ASN Wikibase Occurrence # 150717
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Narrative:While the airplane was in a cruise climb from 12,000 to 14,000 ft mean sea level, the pilot/owner of the airplane heard a loud “pop,” and, about 4 minutes later, he observed an oil pressure annunciation on the primary flight display. Within 1 minute, the pilot saw that the engine had completely lost oil pressure, so he shut down the engine and advised an air traffic controller of the situation. He then asked for and received vectors to the nearest airport, but, during the descent, he recognized that the airplane would be unable to reach the airport. Shortly thereafter, he advised the controller that he would deploy the airplane’s ballistic parachute when the airplane was over suitable terrain. After the pilot deployed the parachute, the airplane impacted a field and came to rest upright.
|Friday 16 November 2012
Cirrus SR22 G2
|Year of manufacture:
|Total airframe hrs:
|Fatalities: 0 / Occupants: 1
|Sitgreaves National Forest, NE of Pinetop, AZ -
United States of America
| En route
|Durango, CO (00C)
|Nogales, AZ (OSL)
| Accident investigation report completed and information captured
Postaccident examination of the airplane revealed that a nipple in the flexible oil line used to provide engine oil to an aftermarket engine supercharger had failed due to fatigue, which resulted in a complete loss of engine oil. The fatigue crack had multiple initiation sites that were not the result of any manufacturing or material defects. Evidence indicates that a washer was present on the nipple threads between the nipple and the oil nozzle at one time. The washer initially prevented proper thread engagement and sealing of the joint between the nipple and the nozzle. To seal the joint, the nipple was then overtorqued, which resulted in the fatigue crack initiation. Engine vibration caused the flexible oil line to impose cyclic loads on the nipple, which, over time, failed due to fatigue.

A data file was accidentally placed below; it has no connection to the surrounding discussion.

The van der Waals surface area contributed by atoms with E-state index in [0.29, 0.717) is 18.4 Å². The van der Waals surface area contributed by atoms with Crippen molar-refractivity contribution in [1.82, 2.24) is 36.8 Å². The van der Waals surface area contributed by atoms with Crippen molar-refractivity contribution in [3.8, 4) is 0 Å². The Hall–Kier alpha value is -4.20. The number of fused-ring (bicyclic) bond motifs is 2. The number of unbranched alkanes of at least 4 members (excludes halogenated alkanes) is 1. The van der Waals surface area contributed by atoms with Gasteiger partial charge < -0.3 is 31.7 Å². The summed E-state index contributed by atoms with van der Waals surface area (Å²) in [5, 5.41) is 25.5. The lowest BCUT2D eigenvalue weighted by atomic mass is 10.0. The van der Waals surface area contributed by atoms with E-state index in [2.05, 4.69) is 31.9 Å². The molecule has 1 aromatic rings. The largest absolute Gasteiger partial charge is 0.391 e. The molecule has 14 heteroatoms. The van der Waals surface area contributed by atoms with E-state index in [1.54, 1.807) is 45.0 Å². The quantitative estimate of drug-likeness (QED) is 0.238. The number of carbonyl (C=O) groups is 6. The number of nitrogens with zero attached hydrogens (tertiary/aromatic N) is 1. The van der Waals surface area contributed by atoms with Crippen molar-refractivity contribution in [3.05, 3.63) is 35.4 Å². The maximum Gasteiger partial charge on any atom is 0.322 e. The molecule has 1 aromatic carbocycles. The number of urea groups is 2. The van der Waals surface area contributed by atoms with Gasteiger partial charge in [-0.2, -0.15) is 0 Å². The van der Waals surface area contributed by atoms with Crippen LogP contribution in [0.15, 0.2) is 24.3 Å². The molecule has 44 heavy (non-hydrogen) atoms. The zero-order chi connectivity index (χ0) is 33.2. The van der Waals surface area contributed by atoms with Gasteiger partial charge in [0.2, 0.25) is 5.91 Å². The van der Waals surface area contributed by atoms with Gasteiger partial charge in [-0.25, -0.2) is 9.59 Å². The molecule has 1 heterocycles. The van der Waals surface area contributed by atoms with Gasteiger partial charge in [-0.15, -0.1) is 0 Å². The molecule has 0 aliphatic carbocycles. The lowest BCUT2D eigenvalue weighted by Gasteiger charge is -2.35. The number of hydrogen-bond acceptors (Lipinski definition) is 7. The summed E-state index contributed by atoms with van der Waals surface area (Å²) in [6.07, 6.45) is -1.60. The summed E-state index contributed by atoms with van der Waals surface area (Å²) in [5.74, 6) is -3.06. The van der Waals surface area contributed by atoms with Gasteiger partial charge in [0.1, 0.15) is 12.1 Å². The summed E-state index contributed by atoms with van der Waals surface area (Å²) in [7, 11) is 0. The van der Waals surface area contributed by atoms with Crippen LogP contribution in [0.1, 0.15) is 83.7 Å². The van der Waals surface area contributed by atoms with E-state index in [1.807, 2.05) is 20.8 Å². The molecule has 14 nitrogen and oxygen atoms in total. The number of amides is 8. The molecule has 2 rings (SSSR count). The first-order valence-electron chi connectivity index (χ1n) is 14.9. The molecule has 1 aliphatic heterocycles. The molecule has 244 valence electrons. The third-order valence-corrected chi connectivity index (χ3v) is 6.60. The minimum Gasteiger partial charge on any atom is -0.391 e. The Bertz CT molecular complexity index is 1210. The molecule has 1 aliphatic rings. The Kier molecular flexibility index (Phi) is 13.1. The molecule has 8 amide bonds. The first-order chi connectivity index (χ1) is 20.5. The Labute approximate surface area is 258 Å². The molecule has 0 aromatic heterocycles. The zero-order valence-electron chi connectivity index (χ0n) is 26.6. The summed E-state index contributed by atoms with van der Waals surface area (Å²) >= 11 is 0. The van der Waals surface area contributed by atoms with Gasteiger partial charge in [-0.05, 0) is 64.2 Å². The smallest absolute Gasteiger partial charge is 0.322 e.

Although the supercharger installation was approved under a Federal Aviation Administration supplemental type certificate (STC), the installation was not in accordance with the STC installation and maintenance instructions or standard maintenance practices. Although review of the supercharger STC installation and maintenance instructions revealed that they did not contain detailed information for installing the oil nozzle or nipple, the lack of this information did not appear to directly contribute to the improper installation of the supercharger on the accident airplane. It could not be determined when or by whom the improper installation was accomplished.
Probable Cause: The fatigue failure of an improperly installed nipple in the oil system of a supplemental type certificate-installed supercharger, which resulted in a complete loss of engine oil during cruise climb.
|2 years and 4 months
| Final report
|Updated [Departure airport, Destination airport, Narrative]
|ASN Update Bot
|Updated [Time, Damage, Category, Investigating agency]
|ASN Update Bot
|Updated [Operator, Other fatalities, Departure airport, Destination airport, Source, Narrative]
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